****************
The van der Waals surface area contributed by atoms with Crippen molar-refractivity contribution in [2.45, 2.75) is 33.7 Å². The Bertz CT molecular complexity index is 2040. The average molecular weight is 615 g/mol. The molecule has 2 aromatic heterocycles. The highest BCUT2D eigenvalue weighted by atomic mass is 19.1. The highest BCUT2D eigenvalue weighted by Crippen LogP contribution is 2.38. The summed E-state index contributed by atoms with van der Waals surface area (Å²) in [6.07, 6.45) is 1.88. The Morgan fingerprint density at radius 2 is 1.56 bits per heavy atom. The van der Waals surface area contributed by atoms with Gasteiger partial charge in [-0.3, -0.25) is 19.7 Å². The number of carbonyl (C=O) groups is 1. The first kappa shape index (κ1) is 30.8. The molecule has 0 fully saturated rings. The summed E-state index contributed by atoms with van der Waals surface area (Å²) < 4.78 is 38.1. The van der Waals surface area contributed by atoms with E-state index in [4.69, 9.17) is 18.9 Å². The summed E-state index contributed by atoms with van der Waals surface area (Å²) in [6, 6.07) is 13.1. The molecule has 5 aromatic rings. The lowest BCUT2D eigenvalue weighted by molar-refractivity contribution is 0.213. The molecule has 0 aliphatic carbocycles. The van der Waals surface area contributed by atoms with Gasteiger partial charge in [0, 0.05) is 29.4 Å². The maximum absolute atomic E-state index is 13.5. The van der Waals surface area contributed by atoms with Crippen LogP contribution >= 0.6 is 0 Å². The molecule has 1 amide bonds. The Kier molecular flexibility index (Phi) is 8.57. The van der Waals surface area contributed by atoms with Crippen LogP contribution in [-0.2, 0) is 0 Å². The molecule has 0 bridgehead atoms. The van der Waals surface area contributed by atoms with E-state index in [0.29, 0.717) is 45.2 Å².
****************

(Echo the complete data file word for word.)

The van der Waals surface area contributed by atoms with Crippen molar-refractivity contribution in [2.45, 2.75) is 33.7 Å². The Bertz CT molecular complexity index is 2040. The average molecular weight is 615 g/mol. The molecule has 2 aromatic heterocycles. The highest BCUT2D eigenvalue weighted by atomic mass is 19.1. The highest BCUT2D eigenvalue weighted by Crippen LogP contribution is 2.38. The summed E-state index contributed by atoms with van der Waals surface area (Å²) in [6.07, 6.45) is 1.88. The Morgan fingerprint density at radius 2 is 1.56 bits per heavy atom. The van der Waals surface area contributed by atoms with Gasteiger partial charge in [-0.3, -0.25) is 19.7 Å². The number of carbonyl (C=O) groups is 1. The first kappa shape index (κ1) is 30.8. The molecule has 0 fully saturated rings. The summed E-state index contributed by atoms with van der Waals surface area (Å²) < 4.78 is 38.1. The van der Waals surface area contributed by atoms with E-state index in [4.69, 9.17) is 18.9 Å². The summed E-state index contributed by atoms with van der Waals surface area (Å²) in [6, 6.07) is 13.1. The molecule has 5 aromatic rings. The lowest BCUT2D eigenvalue weighted by molar-refractivity contribution is 0.213. The molecule has 0 aliphatic carbocycles. The van der Waals surface area contributed by atoms with Gasteiger partial charge in [0, 0.05) is 29.4 Å². The maximum absolute atomic E-state index is 13.5. The van der Waals surface area contributed by atoms with Crippen LogP contribution >= 0.6 is 0 Å². The molecule has 1 amide bonds. The Kier molecular flexibility index (Phi) is 8.57. The van der Waals surface area contributed by atoms with Crippen LogP contribution in [-0.2, 0) is 0 Å². The molecule has 0 bridgehead atoms. The van der Waals surface area contributed by atoms with E-state index in [0.29, 0.717) is 45.2 Å².